Form: Analysis
Date: 24 Dec 2006
From: Brad Sparks
Subject: Analysis: Amateur Astronomer (Medical Doctor) Sighting, April 15, 1897 St Louis, MO

St. Louis Post-Dispatch of April 16, 1897, pp.1-2 [Credit:  Thomas Bullard.]

Airship Viewed by Telescope /
Dr. Leo Caplan Watched the Aerial Visitor /
Distinctly Saw the Car....
   The airship visited St. Louis again Thursday night.  This time the bright searchlight was not only seen by thousands but the object was observed through a telescope and the outlines of the craft were seen.
   [The observer was a medical doctor.]
   Dr. Caplan is a dabbler in astronomy and frequently gazes at the heavenly bodies.  He knows that he did not see a star....
   "I was walking to my home on Washington avenue last night about 7:45...when I saw a bright light almost overhead.  It was northwest of the zenith...
   "But the moment I saw this light I realized it was something unusual and I hastened home, ran to the roof and brought my telescope to bear on the object.  Before taking a sight I noticed the light was swaying from side to side.  The effect was exactly that of a searchlight that was being manipulated.
   "The moment I looked through the glass I discovered a long black body behind the light.  It was exactly the cigar shape that has been described.
   "I thought something must be the matter with the lens and I turned the telescope on different stars and planets.  There was no unnatural effect evident and I brought the glass to bear again on the mysterious visitor.  At first I could not locate the light, then I found that it had moved several degrees to the north.  When I caught it again I once more made out the cigar-shaped craft.
   "The airship...moved over considerable space in five minutes, and I followed it all the time.  It took a northwesterly course, then veered to the West and finally to North.  Then it darted off in that direction and was lost to sight.  I had the light in view fully ten minutes from the time I first saw it on the street....
   "It could not have been a star?"
   "No sir.  I looked at Venus, at Sirius and other bright stars several times, then back at the mysterious object.  Besides, through my glass the object behind the light was distinctly visible."

This is a fairly impressive sighting by someone who was obviously technically trained, as an MD and familiar with astronomy and astronomical terms and concepts (zenith, degrees, etc.), equipped with a telescope actually used in the sighting.  Dr. Caplan has time, date, duration, location, directional data, and states he did control checks of stars and planets, naming Sirius and Venus and excluding them.  The UFO he saw was NW of Zenith when first seen, moved several degrees to the N, then seemed to head NW then W then N when it "darted off" to the N out of sight after a total of 10 minutes.  In the telescope he saw a "cigar shape" "long black body behind the light" that had been "swaying" like a searchlight.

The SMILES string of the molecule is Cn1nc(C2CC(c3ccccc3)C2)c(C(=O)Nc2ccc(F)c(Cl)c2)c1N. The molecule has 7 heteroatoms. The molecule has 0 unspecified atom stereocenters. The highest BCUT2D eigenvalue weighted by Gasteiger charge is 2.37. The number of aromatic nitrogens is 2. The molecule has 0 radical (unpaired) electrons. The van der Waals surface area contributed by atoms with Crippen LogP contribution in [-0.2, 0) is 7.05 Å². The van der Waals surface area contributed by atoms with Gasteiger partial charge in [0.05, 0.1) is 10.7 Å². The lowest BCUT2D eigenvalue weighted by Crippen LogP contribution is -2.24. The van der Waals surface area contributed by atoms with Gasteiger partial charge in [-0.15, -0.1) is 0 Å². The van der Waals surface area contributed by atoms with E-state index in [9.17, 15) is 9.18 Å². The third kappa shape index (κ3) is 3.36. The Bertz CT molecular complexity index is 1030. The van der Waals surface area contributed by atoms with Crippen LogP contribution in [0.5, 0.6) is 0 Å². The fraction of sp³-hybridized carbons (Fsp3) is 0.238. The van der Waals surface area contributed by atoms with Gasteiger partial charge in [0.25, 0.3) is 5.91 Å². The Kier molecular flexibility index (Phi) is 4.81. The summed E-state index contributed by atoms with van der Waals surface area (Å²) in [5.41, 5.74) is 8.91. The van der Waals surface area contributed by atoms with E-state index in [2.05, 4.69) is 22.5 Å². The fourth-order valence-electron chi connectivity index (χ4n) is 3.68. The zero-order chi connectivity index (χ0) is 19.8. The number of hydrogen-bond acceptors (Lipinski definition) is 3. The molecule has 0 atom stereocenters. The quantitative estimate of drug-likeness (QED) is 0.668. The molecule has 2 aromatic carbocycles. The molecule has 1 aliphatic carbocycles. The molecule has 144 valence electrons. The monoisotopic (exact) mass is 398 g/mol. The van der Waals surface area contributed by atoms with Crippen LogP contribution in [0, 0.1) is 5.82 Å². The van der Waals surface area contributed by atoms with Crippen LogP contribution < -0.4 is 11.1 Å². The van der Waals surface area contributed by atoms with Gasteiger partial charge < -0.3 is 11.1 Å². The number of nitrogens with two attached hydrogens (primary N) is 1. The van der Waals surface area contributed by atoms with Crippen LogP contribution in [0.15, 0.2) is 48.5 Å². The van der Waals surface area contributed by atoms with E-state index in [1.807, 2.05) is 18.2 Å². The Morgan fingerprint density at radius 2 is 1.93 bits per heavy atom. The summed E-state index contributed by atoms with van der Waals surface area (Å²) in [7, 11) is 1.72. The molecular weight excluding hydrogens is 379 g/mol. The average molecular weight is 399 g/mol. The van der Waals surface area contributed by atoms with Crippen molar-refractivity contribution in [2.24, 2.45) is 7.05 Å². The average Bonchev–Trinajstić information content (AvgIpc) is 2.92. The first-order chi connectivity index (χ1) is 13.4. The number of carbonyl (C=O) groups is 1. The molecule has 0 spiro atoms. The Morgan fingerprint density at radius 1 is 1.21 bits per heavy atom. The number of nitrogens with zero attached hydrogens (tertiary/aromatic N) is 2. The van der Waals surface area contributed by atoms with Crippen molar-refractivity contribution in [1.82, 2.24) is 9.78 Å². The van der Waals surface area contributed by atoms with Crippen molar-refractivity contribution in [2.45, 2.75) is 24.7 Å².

In fact Sirius was indeed up in the SW sky at azimuth 222 degs elevation 23 degs at 7:45 PM in St Louis that night of April 15, 1897.  Venus was low on the horizon in the WNW at 294 degs azimuth, elevation 7 degs, dropping to 5 degs by the end of the sighting at 7:55 PM.  Venus was nowhere near the Zenith (which is 90 degs elevation) and did not set until about 8:30 PM, still in the WNW (now at 301 degs azimuth).

Is there any reason to doubt this account?  This would seem to go a long ways towards establishing the reality of a UFO phenomenon in the 1897 wave, including "cigar shape" dark body behind a brilliant white light.  I would definitely like to see more amateur astronomer accounts.

I am having real trouble seeing how Dr Caplan's sighting can possibly be explained by a fire balloon carrying a Japanese lantern, as has been suggested.  The fundamental characteristic of a "fire balloon" is FIRE.  Caplan did not report 2 lights (fire balloon and Japanese lantern), only one light.  If the Japanese lantern suspended below the fire balloon was what was "swaying" like a searchlight then Caplan should have seen the fire in the fire balloon as well.  Moreover he reports no color let alone multicolors of a Japanese lantern, evidently it was white light. 

Caplan reported a "cigar-shaped" "long black body behind the light" when viewing through his telescope, which does not at all seem like a Japanese lantern, designed to be lit up ("lantern") not be dark.  He should have been able to resolve the fine details of the Japanese lantern construction through his telescope.  He did not report seeing flames or flame coloration to the one and only light, which should have been obvious when viewed through his telescope, to say nothing of seeing an obvious Japanese lantern shape in the scope had it been such.